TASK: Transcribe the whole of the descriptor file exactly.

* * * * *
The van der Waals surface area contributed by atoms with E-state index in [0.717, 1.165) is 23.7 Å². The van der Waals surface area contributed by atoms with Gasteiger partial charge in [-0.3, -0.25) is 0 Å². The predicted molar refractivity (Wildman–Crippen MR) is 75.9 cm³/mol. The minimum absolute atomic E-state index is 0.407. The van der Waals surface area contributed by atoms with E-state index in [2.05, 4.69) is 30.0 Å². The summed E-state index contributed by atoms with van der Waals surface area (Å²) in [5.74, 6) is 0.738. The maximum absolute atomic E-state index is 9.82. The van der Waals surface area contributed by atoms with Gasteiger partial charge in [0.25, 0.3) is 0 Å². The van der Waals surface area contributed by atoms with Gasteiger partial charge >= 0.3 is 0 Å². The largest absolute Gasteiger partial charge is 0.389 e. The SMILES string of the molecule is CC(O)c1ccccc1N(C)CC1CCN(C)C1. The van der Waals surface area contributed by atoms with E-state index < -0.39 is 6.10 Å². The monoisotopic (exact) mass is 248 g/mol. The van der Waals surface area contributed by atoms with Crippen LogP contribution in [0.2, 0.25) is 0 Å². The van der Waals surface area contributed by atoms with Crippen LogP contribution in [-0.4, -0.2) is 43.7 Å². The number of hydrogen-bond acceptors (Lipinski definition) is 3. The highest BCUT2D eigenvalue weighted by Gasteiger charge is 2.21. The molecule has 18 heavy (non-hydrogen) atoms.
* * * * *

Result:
The van der Waals surface area contributed by atoms with E-state index in [0.717, 1.165) is 23.7 Å². The van der Waals surface area contributed by atoms with Gasteiger partial charge in [-0.3, -0.25) is 0 Å². The predicted molar refractivity (Wildman–Crippen MR) is 75.9 cm³/mol. The minimum absolute atomic E-state index is 0.407. The van der Waals surface area contributed by atoms with E-state index in [2.05, 4.69) is 30.0 Å². The summed E-state index contributed by atoms with van der Waals surface area (Å²) in [5.74, 6) is 0.738. The maximum absolute atomic E-state index is 9.82. The van der Waals surface area contributed by atoms with Gasteiger partial charge in [0.25, 0.3) is 0 Å². The van der Waals surface area contributed by atoms with Gasteiger partial charge >= 0.3 is 0 Å². The largest absolute Gasteiger partial charge is 0.389 e. The SMILES string of the molecule is CC(O)c1ccccc1N(C)CC1CCN(C)C1. The van der Waals surface area contributed by atoms with E-state index < -0.39 is 6.10 Å². The monoisotopic (exact) mass is 248 g/mol. The van der Waals surface area contributed by atoms with Crippen LogP contribution in [0.2, 0.25) is 0 Å². The van der Waals surface area contributed by atoms with Crippen LogP contribution in [-0.4, -0.2) is 43.7 Å². The number of hydrogen-bond acceptors (Lipinski definition) is 3. The highest BCUT2D eigenvalue weighted by Gasteiger charge is 2.21. The molecule has 18 heavy (non-hydrogen) atoms.